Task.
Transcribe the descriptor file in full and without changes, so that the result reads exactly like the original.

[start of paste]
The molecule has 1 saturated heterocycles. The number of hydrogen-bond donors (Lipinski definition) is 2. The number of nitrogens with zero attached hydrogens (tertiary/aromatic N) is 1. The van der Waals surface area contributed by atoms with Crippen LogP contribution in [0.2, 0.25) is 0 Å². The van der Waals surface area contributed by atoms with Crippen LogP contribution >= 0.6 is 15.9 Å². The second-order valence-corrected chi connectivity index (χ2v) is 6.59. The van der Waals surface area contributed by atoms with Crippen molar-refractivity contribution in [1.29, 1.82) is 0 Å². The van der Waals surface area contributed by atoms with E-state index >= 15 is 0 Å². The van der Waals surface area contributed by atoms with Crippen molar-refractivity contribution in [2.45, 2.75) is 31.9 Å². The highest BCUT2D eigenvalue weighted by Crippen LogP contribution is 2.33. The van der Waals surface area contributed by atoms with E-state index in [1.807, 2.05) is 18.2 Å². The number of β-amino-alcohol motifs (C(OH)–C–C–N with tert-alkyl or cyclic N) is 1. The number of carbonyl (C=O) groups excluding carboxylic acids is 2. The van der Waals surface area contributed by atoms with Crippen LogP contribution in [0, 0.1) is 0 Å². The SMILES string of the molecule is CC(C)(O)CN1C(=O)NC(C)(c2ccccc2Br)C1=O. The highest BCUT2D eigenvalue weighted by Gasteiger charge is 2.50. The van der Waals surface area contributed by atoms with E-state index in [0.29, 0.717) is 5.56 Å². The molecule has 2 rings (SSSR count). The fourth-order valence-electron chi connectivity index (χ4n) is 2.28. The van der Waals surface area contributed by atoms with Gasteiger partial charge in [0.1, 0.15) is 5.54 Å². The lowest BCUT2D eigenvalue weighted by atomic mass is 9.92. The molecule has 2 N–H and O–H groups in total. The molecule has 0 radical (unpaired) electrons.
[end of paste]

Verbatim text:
The molecule has 1 saturated heterocycles. The number of hydrogen-bond donors (Lipinski definition) is 2. The number of nitrogens with zero attached hydrogens (tertiary/aromatic N) is 1. The van der Waals surface area contributed by atoms with Crippen LogP contribution in [0.2, 0.25) is 0 Å². The van der Waals surface area contributed by atoms with Crippen LogP contribution >= 0.6 is 15.9 Å². The second-order valence-corrected chi connectivity index (χ2v) is 6.59. The van der Waals surface area contributed by atoms with Crippen molar-refractivity contribution in [1.29, 1.82) is 0 Å². The van der Waals surface area contributed by atoms with E-state index >= 15 is 0 Å². The van der Waals surface area contributed by atoms with Crippen molar-refractivity contribution in [2.45, 2.75) is 31.9 Å². The highest BCUT2D eigenvalue weighted by Crippen LogP contribution is 2.33. The van der Waals surface area contributed by atoms with E-state index in [1.807, 2.05) is 18.2 Å². The number of β-amino-alcohol motifs (C(OH)–C–C–N with tert-alkyl or cyclic N) is 1. The number of carbonyl (C=O) groups excluding carboxylic acids is 2. The van der Waals surface area contributed by atoms with Crippen LogP contribution in [0, 0.1) is 0 Å². The SMILES string of the molecule is CC(C)(O)CN1C(=O)NC(C)(c2ccccc2Br)C1=O. The highest BCUT2D eigenvalue weighted by Gasteiger charge is 2.50. The van der Waals surface area contributed by atoms with E-state index in [0.29, 0.717) is 5.56 Å². The molecule has 2 rings (SSSR count). The fourth-order valence-electron chi connectivity index (χ4n) is 2.28. The van der Waals surface area contributed by atoms with Gasteiger partial charge in [0.1, 0.15) is 5.54 Å². The lowest BCUT2D eigenvalue weighted by atomic mass is 9.92. The molecule has 2 N–H and O–H groups in total. The molecule has 0 radical (unpaired) electrons.